By J.A. McCarroll
#10: Sex Vacation
July 25: 11 06 A.M.
It?s not yet noon, and my shirt is soaked with sweat. Not soaked in hyperbolic sense, mind you; but soaked in the standard O.E.D. sort of way (adjective: extremely wet; saturated). Because of my incipient sunburn, I have no trouble locating and feeling each individual drop of sweat forming on my skin and dropping towards my tremendously dorky and rather expensive hiking shoes, which my girlfriend swears will help me climb rocks and stuff, although I think they are more designed to keep any woman, ever, from wanting to talk to me. So far, they are working, although, again, I can?t swear it?s not the sweat. I?m on vacation, hurtling over some cliffs that I?m sure would be super gorgeous if the dolmuş driver would slow the hell down for just one second. So far, I?ve billed this trip as a ?mental health? vacation, which has so far been a pretty terrible lie, as I think I might be actively going crazy out of tiredness, thirst, and general lack of desire to do anything but lay down and drink lemonade. Several rows behind me are my two traveling companions, both Australians, who I will refer to as Steven and Patrick, in honor of the game we have decided to play throughout the vacation, which is to make as many references to Morissey as possible. When introducing themselves, Steven has, so far, claimed to be an anthropologist, a film-maker, a gonzo journalist, and a student, while Patrick has maintained a 100% average of just saying, ?My name is Patrick? and looking down at his feet, despite the fact that apparently he was in a pretty cool band five years ago, and currently lives in Belgium, which seems like more accomplishments than Steven or I could ever really hope to achieve. He also has, objectively, the coolest hair of the three of us, although Steven would never admit it, ever.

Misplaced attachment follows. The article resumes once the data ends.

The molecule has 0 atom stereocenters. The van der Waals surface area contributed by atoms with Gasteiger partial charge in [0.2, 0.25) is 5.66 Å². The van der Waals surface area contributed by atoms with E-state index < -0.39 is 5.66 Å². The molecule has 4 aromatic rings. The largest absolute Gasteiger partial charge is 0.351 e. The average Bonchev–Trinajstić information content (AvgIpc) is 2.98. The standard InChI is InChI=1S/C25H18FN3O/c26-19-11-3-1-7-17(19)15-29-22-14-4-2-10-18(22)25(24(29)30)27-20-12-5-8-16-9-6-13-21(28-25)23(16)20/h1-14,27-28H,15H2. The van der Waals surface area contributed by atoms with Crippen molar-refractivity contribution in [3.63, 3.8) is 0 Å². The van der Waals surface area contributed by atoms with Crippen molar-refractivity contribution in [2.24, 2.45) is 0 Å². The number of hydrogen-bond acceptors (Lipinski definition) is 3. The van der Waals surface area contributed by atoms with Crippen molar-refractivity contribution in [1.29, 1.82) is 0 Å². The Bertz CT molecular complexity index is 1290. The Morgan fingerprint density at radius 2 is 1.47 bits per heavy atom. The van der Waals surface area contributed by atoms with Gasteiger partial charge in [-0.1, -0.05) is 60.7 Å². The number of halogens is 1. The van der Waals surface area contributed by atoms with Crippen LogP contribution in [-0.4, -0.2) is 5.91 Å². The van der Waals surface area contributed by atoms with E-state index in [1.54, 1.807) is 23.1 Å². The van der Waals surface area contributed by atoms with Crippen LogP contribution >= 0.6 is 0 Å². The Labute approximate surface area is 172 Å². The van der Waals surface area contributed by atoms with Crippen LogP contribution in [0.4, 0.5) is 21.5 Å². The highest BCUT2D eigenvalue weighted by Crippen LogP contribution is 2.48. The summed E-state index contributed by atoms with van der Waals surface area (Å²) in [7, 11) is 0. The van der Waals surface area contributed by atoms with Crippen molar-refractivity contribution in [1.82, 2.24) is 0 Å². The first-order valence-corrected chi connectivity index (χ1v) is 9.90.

July 25: 11 12 A.M.
Through careful snooping on backseat conversations, I have discovered that Steven has adopted the habit of referring to this trip as our ?sex vacation,? which I hope is some of that famous Antipodean humor, because we will be sharing tents, and also because then I wouldn?t have anything appropriate to write about for my column.
July 26: 3 35 P.M.
In the midst of what was otherwise a pretty uneventful day at the beach a small crowd has gathered around a prone woman just 20 meters from where I am crouching and hiding in the shade. The Australians and I cannot help but speculate. ? No one looks sad,? I say, ?so, she?s probably not ?? and here, of course, I whisper, ?dead.?
?I reckon she is, mate,? says Steven, ?no one knows her enough to be sad.? His voice goes into the same register he used yesterday when he surreptitiously quoted the Lonely planet guidebook and dubbed the water as ?the wine dark sea,? this is, I?ve learned, his Important Statement voice.